Slow, Not Steady
Signs emerged early that the de Blasio administration’s probe of yeshivas would be a slow-going affair: It took DOE officials more than three years to conduct the first classroom visits at the four schools.
At Yeshiva Ohr Menachem and Yeshiva Oholei Torah in Crown Heights, school administrators told the reviewers on Nov. 20, 2018, that students learn the core subjects — English Language Arts, science, math and social studies — through their studies of Jewish texts.
That same day, DOE reviewers witnessed lessons solely on Jewish laws and rules at Ohr Menachem, and primarily on the same at Oholei Torah, along with one math class on division.
The investigators didn’t return to either school until April and May of this year — more than four years later — when they found the instruction at each school essentially unchanged.
This was after administrators at Ohr Menachem submitted minimal documentary evidence over the years of what they taught, providing no lesson plans, curriculum maps, assessment results or examples of student work. Oholei Torah similarly provided no lesson plans, curriculum maps or assessment results.
Officials at the two schools didn’t respond to emails from THE CITY seeking comment.
At the two schools where investigators saw instruction only in Yiddish in May 2019, the DOE waited until November 2020 — in part because of the coronavirus pandemic — before requesting proof that the schools were implementing instruction in English in the core subjects. Neither school responded to the DOE.
Investigators waited another year, until November 2021, before requesting a follow-up visit at Yeshiva Bnei Shimon Yisroel of Sopron. A school administrator responded the following month to say pending changes to state regulations made a visit “premature.”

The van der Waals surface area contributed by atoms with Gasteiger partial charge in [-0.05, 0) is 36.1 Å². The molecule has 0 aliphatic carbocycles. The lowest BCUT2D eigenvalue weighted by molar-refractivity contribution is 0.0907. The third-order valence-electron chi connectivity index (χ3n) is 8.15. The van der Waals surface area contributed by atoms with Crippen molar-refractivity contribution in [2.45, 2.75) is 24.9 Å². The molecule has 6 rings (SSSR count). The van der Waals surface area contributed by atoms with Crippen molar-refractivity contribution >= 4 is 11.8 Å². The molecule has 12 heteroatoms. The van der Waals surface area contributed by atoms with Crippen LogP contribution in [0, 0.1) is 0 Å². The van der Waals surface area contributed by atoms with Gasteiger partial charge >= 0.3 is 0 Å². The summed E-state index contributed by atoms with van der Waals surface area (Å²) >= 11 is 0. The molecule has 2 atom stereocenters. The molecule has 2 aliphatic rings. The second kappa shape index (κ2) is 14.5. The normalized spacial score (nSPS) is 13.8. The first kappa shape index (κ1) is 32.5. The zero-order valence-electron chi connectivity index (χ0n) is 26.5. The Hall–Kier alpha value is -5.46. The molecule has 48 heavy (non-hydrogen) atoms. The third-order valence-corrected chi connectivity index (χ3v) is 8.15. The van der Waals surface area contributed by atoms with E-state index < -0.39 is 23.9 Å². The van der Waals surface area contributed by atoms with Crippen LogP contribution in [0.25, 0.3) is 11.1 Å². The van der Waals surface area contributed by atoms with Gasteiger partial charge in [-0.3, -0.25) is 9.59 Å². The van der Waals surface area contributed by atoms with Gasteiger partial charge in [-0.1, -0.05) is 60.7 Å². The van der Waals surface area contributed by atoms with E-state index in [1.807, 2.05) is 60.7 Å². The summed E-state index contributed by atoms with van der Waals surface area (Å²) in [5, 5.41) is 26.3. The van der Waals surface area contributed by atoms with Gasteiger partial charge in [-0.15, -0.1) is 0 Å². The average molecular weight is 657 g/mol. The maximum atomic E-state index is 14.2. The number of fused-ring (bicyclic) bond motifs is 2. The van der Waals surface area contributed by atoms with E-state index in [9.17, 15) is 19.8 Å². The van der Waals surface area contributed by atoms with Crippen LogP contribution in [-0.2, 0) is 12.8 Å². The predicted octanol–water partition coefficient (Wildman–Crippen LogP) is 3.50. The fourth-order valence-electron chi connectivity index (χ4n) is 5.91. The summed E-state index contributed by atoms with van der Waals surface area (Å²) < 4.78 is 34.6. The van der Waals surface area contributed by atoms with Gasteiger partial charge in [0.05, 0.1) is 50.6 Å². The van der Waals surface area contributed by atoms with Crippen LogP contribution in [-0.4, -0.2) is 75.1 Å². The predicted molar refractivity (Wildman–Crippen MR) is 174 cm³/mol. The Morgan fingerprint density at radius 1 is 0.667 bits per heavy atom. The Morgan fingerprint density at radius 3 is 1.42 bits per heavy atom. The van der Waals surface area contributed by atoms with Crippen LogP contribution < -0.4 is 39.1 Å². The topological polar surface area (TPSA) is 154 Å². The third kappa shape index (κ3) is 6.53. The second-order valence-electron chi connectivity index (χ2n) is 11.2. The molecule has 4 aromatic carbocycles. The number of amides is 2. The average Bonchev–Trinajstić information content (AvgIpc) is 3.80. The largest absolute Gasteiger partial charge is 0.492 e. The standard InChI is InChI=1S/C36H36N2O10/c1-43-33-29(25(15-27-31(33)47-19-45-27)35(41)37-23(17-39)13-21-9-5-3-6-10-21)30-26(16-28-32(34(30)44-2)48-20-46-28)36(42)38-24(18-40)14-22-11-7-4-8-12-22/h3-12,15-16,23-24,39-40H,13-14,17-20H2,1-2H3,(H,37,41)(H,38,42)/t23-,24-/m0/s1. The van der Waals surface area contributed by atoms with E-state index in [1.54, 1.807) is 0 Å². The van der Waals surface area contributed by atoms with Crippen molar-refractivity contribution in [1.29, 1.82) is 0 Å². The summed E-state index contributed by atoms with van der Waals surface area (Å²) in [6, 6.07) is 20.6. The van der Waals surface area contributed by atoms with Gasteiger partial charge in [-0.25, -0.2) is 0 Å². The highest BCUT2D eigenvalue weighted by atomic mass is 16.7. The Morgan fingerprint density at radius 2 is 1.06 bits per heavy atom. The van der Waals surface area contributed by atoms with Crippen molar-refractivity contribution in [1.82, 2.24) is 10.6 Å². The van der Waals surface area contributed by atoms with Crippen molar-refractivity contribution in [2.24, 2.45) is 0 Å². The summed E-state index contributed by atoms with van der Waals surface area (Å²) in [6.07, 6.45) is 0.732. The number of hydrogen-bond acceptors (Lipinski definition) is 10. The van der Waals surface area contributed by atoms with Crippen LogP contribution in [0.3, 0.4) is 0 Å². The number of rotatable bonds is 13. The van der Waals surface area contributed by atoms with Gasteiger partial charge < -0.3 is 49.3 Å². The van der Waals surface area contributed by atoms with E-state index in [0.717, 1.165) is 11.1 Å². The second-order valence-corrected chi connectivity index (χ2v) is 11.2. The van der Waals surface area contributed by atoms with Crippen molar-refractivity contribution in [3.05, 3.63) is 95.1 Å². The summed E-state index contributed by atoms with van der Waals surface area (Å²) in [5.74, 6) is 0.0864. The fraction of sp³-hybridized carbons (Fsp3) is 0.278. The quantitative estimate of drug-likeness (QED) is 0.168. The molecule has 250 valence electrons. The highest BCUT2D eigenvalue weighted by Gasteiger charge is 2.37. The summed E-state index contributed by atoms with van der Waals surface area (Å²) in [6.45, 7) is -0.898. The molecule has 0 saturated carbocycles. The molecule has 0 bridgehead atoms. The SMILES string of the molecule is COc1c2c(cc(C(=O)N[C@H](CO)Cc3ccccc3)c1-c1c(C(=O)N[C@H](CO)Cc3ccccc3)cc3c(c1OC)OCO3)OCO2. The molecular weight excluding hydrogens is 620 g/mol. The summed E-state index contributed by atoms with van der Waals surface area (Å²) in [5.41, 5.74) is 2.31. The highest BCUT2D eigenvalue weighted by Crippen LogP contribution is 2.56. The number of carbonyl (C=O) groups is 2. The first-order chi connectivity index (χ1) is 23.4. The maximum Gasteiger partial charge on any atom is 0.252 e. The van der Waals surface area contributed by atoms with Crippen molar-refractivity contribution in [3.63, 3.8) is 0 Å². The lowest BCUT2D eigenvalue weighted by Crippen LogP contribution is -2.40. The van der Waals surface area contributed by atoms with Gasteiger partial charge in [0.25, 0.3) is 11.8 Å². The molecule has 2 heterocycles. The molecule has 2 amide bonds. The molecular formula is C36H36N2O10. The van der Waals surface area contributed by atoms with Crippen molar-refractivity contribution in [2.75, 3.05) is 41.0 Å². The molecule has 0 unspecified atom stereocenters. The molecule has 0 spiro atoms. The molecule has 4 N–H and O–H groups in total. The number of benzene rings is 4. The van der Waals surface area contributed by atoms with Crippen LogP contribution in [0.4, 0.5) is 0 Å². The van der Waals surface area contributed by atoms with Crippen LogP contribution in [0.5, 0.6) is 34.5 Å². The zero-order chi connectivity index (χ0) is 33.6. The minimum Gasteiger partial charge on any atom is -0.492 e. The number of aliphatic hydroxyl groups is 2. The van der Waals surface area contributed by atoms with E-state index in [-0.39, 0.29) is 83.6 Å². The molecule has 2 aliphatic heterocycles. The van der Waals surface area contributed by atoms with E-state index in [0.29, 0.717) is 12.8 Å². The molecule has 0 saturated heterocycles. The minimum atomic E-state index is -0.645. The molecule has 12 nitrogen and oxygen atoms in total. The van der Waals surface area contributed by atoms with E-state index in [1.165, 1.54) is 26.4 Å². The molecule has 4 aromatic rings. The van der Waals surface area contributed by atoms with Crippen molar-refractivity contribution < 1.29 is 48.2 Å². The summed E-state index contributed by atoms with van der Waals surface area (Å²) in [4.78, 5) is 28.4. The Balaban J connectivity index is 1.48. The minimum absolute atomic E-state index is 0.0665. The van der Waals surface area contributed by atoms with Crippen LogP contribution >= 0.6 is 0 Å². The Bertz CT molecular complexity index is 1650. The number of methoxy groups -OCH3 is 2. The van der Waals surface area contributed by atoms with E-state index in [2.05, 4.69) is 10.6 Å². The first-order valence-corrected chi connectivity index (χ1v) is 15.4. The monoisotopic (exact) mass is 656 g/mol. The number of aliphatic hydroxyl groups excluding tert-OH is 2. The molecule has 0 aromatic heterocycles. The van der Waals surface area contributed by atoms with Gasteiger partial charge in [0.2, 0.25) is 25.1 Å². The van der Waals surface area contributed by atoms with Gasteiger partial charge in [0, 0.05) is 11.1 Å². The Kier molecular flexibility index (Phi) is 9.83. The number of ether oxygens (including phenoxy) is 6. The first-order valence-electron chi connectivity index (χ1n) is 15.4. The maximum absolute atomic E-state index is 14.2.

While those amendments were approved by the State Education Department in September 2022, DOE investigators didn’t request another school visit until December 2022.
A yeshiva official wrote back in February 2023 to say, “It is not clear to us what additional information you would gain by again visiting our school.”
Reps for the other school with Yiddish-only instruction, Yeshiva Kerem Shlomo, told the DOE in Dec. 2020 that the school had closed — without providing sufficient proof, according to the DOE’s findings.
The findings say the DOE called and emailed school administrators several times seeking more evidence of a school closure, but got no response.
There’s no mention of an attempt by investigators to visit the site at any point after December 2020.
It wasn’t until recent weeks that the DOE made and publicly shared its determination that both schools were failing to meet the state’s “substantially equivalent” mark.
The DOE said it was up to Kerem Shlomo to prove it had closed, while the State Education Department said it was the DOE’s responsibility to determine the list of nonpublic schools within its boundaries.
A State Education Department spokesperson said the state believes that the school has closed.
On June 30, roughly an hour before the results of the DOE investigation on the 11 schools were made public, Adams and two City Hall aides held a video call with two dozen Jewish community and educational leaders.
The message from the mayor: Don’t blame him, according to three people familiar with the call.
They said the mayor made it clear the State Education Department was in charge of the nonpublic school review process, and that the city’s hands were tied in having to abide by the strict rules.
De Blasio also often put the onus on the state, while investigations by his own education department proceeded for more than six years without resolution.
“If I could have given the order Day One — whatever you’re doing, you must do this tomorrow — I would have done that,” he told WNYC in December 2019. “It’s not how it works, and the real control is by the state and we have to work with their ground rules.” (A State Education Department spokesperson noted that the regulations are governed by state law.)
Yet the city’s Department of Investigation found that same month that political factors had in fact played a role in the slow pace of the probes. The report cited disputes between the DOE and an attorney representing the yeshivas over gaining access to classrooms and documents and “the collaborative approach taken by the DOE to those disputes” as a significant factor in the delays.